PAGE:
Former Prime Minister Iyad Allawi emerged from the election with a plurality of seats, winning 91 delegates to the next national assembly, against Prime Minister Maliki’s 89.
It is, it seems, about to get ugly.
Allawi, a former Baathist who quit the party in the 1970s, led a coalition of parties representings secular Iraqis, nationalists, those who oppose Iran’s influence, former Baathists, and various regional parties in provinces such as Nineveh (Mosul). His win is surprising, even shocking. He won with overwhleming support from Sunnis in northern and western Iraq, but in Baghdad — which elected 70 delegates, nearly one-fourth of the total of 325 — Allawi seems to have won not only Sunni votes but hundreds of thousands of secular Shiites, too.
Maliki, who pretended to be a nationalist but whose roots are deep in the ultra-religious Islamic Dawa party, is complaining that the election was rigged, an almost laughable charge. If anyone rigged anything, it was Maliki, who after all controls the levers of power. Before the election Maliki joined with the ultra-right Iraqi National Alliance, a clique of Iranian-backed religious Shiite parties, in support of an effort by Ahmed Chalabi to purge hundreds of secular and nationalist candidates from the ranks of those running for office, many of whom were members of Allawi’s coalition. Indeed, any fraud that occurred — though it seems minimal — probably was directed against Allawi.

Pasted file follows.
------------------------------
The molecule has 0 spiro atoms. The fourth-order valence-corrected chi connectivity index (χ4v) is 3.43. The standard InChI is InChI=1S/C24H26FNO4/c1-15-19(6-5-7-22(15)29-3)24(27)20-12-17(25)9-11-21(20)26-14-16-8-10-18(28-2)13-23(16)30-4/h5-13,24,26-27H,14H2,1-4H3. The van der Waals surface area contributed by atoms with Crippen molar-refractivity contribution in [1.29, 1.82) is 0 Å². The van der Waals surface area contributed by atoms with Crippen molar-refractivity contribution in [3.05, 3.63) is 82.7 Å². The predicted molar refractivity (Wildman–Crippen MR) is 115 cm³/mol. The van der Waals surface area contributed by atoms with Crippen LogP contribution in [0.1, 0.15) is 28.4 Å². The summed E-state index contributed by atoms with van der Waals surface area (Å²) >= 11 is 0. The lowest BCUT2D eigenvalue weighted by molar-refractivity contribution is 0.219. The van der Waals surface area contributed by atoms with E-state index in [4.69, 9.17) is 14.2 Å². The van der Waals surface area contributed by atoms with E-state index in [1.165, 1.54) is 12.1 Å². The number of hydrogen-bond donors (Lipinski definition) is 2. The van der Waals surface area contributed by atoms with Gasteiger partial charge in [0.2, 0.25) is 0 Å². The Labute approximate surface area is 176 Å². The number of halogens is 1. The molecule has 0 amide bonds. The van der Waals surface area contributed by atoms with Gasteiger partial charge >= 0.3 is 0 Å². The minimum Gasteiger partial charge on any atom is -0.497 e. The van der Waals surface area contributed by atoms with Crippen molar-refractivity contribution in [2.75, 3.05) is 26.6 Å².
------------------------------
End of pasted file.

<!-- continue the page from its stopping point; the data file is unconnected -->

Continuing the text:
Maliki now says that he’ll refuse to accept the results, a very ominous sign. As the Los Angeles Times reports:
“The fluidity of the situation has raised concerns that political battles will spill into the streets to be settled by force — including assassinations.
“Before the election, Maliki assigned army generals loyal to him to the main divisions around Baghdad and sent others to the south, according to Iraqi politicians and a Defense Ministry memo obtained by The Times.
“Officers also were purged from the Interior Ministry prior to the election. According to an Iraqi close to the ministry and a Western official, 191 officers were recently removed on allegations that they had once belonged to the Baath Party. The decree is still waiting to be enforced, but it could lead to the sacking of more than 70 police generals and colonels, raising fears that Maliki and other Shiite parties are trying to stock the security ministries with their supporters.
“An intelligence operative who works with political parties in Baghdad predicted local politicians would be targeted for assassination in the weeks ahead. He acknowledged that he had already started surveying targets, in case his side was attacked.”